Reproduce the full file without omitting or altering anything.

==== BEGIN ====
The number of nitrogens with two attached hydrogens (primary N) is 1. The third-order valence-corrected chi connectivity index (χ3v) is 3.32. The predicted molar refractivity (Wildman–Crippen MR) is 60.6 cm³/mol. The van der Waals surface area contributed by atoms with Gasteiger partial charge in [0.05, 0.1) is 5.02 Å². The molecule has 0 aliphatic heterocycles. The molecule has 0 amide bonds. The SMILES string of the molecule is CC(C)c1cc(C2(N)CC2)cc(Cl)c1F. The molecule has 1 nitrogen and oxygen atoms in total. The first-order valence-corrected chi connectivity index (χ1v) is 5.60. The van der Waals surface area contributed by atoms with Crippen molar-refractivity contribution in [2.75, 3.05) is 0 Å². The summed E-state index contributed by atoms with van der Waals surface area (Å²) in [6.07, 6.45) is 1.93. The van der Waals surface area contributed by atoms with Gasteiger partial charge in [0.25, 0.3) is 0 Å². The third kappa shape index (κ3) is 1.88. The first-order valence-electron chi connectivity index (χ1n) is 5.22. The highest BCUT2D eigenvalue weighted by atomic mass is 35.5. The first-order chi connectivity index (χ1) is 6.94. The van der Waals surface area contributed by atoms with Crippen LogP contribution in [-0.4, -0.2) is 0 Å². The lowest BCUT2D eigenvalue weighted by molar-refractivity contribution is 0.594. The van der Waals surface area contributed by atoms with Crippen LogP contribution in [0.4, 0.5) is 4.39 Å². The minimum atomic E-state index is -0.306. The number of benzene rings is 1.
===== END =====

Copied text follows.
The number of nitrogens with two attached hydrogens (primary N) is 1. The third-order valence-corrected chi connectivity index (χ3v) is 3.32. The predicted molar refractivity (Wildman–Crippen MR) is 60.6 cm³/mol. The van der Waals surface area contributed by atoms with Gasteiger partial charge in [0.05, 0.1) is 5.02 Å². The molecule has 0 aliphatic heterocycles. The molecule has 0 amide bonds. The SMILES string of the molecule is CC(C)c1cc(C2(N)CC2)cc(Cl)c1F. The molecule has 1 nitrogen and oxygen atoms in total. The first-order valence-corrected chi connectivity index (χ1v) is 5.60. The van der Waals surface area contributed by atoms with Crippen molar-refractivity contribution in [2.75, 3.05) is 0 Å². The summed E-state index contributed by atoms with van der Waals surface area (Å²) in [6.07, 6.45) is 1.93. The van der Waals surface area contributed by atoms with Gasteiger partial charge in [0.25, 0.3) is 0 Å². The third kappa shape index (κ3) is 1.88. The first-order valence-electron chi connectivity index (χ1n) is 5.22. The highest BCUT2D eigenvalue weighted by atomic mass is 35.5. The first-order chi connectivity index (χ1) is 6.94. The van der Waals surface area contributed by atoms with Crippen LogP contribution in [-0.4, -0.2) is 0 Å². The lowest BCUT2D eigenvalue weighted by molar-refractivity contribution is 0.594. The van der Waals surface area contributed by atoms with Crippen LogP contribution in [0.4, 0.5) is 4.39 Å². The minimum atomic E-state index is -0.306. The number of benzene rings is 1.